Starting with the new version of the medium crossover as well as the electric RZ, Lexus has announced that it intends to offer steer-by-wire technology in Europe from the end of next year, eliminating the mechanical connection between the steering wheel and the wheels as well as the need to be present of a steering column.
The same technology will also be offered by Toyota, albeit a year later, with a vehicle the updated version of the bZ4X which is technologically related to the Lexus RZ.
This particular technology is certainly not new in motoring as Nissan offered it as an optional option on the Infiniti Q50 about a decade ago, however, at that time it was a particularly expensive equipment option with an additional cost of 1,000 euros.
Its advantage over conventional technology is that it drastically reduces the number of moving parts in a car resulting in less weight and by extension more energy savings, but also lower costs and less complexity in production, a goal that is very high on the agenda. of the Toyota group and in the new processes of reforming the production lines that it has initiated.
Despite the above clear advantages, the adoption of the technology has been low in the past by manufacturers given the low response from consumers due to high costs and also due to the complex European legislation surrounding it.
It should be noted that according to the relevant legislation, cars equipped with steer-by-wire technology must have two electric motors and two control units dedicated exclusively to the operation of this technology on the grounds that if there was any form of malfunction in one of the motors or the control unit the other acting as a backup, allowing the driver to maintain control of the car.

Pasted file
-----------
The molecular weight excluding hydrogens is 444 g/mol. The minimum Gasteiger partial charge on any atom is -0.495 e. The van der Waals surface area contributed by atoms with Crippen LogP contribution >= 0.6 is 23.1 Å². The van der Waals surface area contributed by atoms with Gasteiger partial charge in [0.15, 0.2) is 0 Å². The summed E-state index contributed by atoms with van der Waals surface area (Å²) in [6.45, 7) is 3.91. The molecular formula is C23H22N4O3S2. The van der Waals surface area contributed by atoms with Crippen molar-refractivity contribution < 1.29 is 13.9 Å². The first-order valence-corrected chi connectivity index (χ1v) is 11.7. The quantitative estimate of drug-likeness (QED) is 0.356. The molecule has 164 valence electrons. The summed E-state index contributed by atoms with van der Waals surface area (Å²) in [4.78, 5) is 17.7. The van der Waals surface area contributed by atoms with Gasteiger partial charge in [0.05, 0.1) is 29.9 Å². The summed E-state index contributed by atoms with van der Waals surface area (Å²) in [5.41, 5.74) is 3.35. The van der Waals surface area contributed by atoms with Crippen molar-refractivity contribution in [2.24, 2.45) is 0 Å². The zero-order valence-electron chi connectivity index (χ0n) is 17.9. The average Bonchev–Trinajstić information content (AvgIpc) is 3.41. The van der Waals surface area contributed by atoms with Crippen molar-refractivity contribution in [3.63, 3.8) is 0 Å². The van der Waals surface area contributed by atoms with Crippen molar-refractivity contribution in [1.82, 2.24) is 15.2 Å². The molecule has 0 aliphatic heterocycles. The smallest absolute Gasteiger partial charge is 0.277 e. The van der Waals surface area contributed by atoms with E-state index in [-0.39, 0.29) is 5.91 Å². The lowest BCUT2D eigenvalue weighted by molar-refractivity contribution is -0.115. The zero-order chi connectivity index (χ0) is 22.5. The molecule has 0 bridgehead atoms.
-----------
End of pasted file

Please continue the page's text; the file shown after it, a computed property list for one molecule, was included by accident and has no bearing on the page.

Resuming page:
Another advantage of this technology is that the absence of a mechanical connection between the steering wheel and the wheels eliminates the need for a traditional steering column and all that this entails for the ease of layout of a car interior.
In terms of its operation, the steering wheel “communicates” electrically with an electric motor that turns the wheels, an element that also ensures more comfort as less “unwanted” information and vibrations from the wheels are practically transferred to the driver’s hands but and guarantees greater precision as it transfers the driver’s commands more efficiently to the wheels, regardless of speed and road surface quality.
Lexus has already built a prototype version of the RZ with this system and offered it to the Japanese public for testing at the Japanese test track in Nagoya.
It should be noted that this is a second generation technology which increases the steering angle of the steering wheel to 200 degrees – in the first generation of this technology the corresponding size was 180 degrees. Also, this technology fits perfectly with the square steering wheel that Lexus already offers in some of its models.
In addition, as Toyota notes regarding the integration of this technology in the bZ4X, all instruments and digital screens will be redesigned and adapted to the new square shape of the steering wheel.
In addition, the Japanese presented another variant of this technology, called Neo, originally intended for disabled cars, which replaces the acceleration and deceleration pedals with paddles that are manually controlled by the driver. Furthermore, aside from that particular use, the technology could prove particularly useful in an autonomous future where pedaling will be the exception rather than the rule.